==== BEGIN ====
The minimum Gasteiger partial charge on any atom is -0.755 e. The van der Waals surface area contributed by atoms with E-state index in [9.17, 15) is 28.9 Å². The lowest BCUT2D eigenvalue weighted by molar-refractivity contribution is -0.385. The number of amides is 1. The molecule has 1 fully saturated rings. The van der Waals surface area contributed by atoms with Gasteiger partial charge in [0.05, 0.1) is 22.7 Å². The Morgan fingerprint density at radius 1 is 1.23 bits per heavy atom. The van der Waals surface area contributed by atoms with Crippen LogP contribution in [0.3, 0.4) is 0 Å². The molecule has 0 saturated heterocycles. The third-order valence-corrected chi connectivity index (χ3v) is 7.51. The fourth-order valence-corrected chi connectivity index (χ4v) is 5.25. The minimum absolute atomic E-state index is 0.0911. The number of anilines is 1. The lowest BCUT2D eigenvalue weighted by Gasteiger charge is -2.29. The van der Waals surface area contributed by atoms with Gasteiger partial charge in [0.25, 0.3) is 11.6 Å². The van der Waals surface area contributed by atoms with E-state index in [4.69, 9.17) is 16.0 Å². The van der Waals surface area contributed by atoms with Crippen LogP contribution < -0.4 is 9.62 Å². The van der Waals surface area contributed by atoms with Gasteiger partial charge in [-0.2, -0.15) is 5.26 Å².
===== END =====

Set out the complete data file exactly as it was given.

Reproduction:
The minimum Gasteiger partial charge on any atom is -0.755 e. The van der Waals surface area contributed by atoms with E-state index in [9.17, 15) is 28.9 Å². The lowest BCUT2D eigenvalue weighted by molar-refractivity contribution is -0.385. The number of amides is 1. The molecule has 1 fully saturated rings. The van der Waals surface area contributed by atoms with Gasteiger partial charge in [0.05, 0.1) is 22.7 Å². The Morgan fingerprint density at radius 1 is 1.23 bits per heavy atom. The van der Waals surface area contributed by atoms with Crippen LogP contribution in [0.3, 0.4) is 0 Å². The molecule has 0 saturated heterocycles. The third-order valence-corrected chi connectivity index (χ3v) is 7.51. The fourth-order valence-corrected chi connectivity index (χ4v) is 5.25. The minimum absolute atomic E-state index is 0.0911. The number of anilines is 1. The lowest BCUT2D eigenvalue weighted by Gasteiger charge is -2.29. The van der Waals surface area contributed by atoms with Gasteiger partial charge in [0.25, 0.3) is 11.6 Å². The van der Waals surface area contributed by atoms with E-state index in [4.69, 9.17) is 16.0 Å². The van der Waals surface area contributed by atoms with Crippen LogP contribution < -0.4 is 9.62 Å². The van der Waals surface area contributed by atoms with Gasteiger partial charge in [-0.2, -0.15) is 5.26 Å².